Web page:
Chesterton Tribune



Will corporate tax cut trickle down to utility customers? IURC wants to know

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The Indiana Utility Regulatory Commission (IURC) has opened an investigation into the impact on investor-owned utilities of the Tax Cuts and Jobs Act, signed into law on Dec. 22 by President Trump and in effect since Monday. More specifically, the IURC wants to know how the legislation--which reduces the corporate tax rate from 35 to 21 percent--will trickle down to benefit utility customers.

To that end the IURC issued this order on Wednesday: “The commission recognizes that the approved tax reform will create benefits for utility customers because of the reduced federal tax burden on respondents (investor-owned utilities). . . . Accordingly, the purpose of this investigation is to review and consider the impacts from the Act and how any resulting benefits should be realized by customers.”

The order continues: “Because customer utility services rates today reflect a now materially altered tax structure, the reform-derived benefits are accruing today and going forward. Accordingly, the commission finds it is appropriate and in the public interest for respondents (investor-owned utilities) to immediately begin using regulatory accounting, such as the use of regulatory assets and liabilities, for all calculated differences resulting from the Act and what would have been recorded if the Act did not go into effect.”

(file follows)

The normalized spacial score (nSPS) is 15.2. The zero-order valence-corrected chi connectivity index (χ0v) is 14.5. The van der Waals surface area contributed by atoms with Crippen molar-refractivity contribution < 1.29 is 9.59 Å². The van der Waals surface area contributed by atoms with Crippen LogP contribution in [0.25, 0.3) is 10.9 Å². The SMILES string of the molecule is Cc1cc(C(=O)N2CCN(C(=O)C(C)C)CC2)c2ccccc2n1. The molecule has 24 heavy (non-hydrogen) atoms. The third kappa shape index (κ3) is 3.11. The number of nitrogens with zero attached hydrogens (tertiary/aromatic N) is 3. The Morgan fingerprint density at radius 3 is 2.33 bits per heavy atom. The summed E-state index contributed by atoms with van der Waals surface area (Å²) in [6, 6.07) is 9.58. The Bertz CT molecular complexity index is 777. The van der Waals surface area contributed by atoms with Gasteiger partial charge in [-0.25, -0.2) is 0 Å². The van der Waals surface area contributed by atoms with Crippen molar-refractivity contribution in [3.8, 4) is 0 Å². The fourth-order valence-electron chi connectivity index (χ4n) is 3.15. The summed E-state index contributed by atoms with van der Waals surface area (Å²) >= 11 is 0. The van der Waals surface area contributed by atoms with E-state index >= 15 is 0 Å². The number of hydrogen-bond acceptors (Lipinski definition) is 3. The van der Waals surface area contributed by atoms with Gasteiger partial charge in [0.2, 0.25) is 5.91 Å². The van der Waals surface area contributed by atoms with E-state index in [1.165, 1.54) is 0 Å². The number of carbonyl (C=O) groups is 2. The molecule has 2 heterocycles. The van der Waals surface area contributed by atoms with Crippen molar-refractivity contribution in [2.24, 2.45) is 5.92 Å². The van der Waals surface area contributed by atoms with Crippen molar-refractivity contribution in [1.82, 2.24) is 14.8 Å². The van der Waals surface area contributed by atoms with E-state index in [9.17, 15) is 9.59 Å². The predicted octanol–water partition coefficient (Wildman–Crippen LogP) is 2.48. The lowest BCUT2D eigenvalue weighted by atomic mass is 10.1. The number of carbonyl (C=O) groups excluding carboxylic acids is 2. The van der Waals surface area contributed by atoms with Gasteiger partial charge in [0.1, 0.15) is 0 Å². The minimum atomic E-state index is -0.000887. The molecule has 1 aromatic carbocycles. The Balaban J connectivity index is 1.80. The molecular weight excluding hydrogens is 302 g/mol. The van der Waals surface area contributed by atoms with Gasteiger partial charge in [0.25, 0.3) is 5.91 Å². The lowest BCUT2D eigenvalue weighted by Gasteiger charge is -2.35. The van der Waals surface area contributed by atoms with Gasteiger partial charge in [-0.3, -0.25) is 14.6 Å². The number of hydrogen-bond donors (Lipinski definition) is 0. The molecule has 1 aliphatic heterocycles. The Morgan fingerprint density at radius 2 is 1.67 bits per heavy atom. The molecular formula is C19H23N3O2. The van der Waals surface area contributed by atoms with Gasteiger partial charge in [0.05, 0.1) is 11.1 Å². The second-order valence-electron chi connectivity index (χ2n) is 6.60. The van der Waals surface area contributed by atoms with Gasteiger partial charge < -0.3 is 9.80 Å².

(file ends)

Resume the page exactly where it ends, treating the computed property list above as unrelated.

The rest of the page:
The Northern Indiana Public Service Company, for its part, was unable to say immediately what effect the corporate tax cut might have on its customers’ bills.

“The federal tax reform bill supports lower costs for customers and infrastructure investment--benefitting the communities we serve,” NIPSCO spokesman Nick Meyer told the Chesterton Tribune.

“It’s too early to tell the overall impact on customers bills, but we will be working through the process outlined by the Indiana Utility Regulatory Commission to determine a deliberate and thoughtful process for addressing these changes and their impacts. The last time tax reform of this magnitude occurred was more than 30 years ago, so there are a lot of moving pieces we’ll be working through as a company and with the commission.”


Posted 1/4/2018





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